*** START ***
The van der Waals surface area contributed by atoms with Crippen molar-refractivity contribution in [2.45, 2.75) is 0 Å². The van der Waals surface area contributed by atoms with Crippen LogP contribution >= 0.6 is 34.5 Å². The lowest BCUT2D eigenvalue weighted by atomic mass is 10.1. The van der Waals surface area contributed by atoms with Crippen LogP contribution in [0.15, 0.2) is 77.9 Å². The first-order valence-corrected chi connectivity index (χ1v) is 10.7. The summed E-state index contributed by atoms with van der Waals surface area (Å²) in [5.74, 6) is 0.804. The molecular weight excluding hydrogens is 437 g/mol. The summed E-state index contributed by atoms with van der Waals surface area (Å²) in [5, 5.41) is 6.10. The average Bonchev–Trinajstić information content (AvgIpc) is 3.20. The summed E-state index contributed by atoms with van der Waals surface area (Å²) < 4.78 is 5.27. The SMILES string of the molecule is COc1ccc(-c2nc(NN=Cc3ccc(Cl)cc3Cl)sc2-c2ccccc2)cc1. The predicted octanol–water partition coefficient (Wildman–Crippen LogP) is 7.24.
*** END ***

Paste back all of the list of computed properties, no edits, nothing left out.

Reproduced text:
The van der Waals surface area contributed by atoms with Crippen molar-refractivity contribution in [2.45, 2.75) is 0 Å². The van der Waals surface area contributed by atoms with Crippen LogP contribution >= 0.6 is 34.5 Å². The lowest BCUT2D eigenvalue weighted by atomic mass is 10.1. The van der Waals surface area contributed by atoms with Crippen LogP contribution in [0.15, 0.2) is 77.9 Å². The first-order valence-corrected chi connectivity index (χ1v) is 10.7. The summed E-state index contributed by atoms with van der Waals surface area (Å²) in [5.74, 6) is 0.804. The molecular weight excluding hydrogens is 437 g/mol. The summed E-state index contributed by atoms with van der Waals surface area (Å²) in [5, 5.41) is 6.10. The average Bonchev–Trinajstić information content (AvgIpc) is 3.20. The summed E-state index contributed by atoms with van der Waals surface area (Å²) < 4.78 is 5.27. The SMILES string of the molecule is COc1ccc(-c2nc(NN=Cc3ccc(Cl)cc3Cl)sc2-c2ccccc2)cc1. The predicted octanol–water partition coefficient (Wildman–Crippen LogP) is 7.24.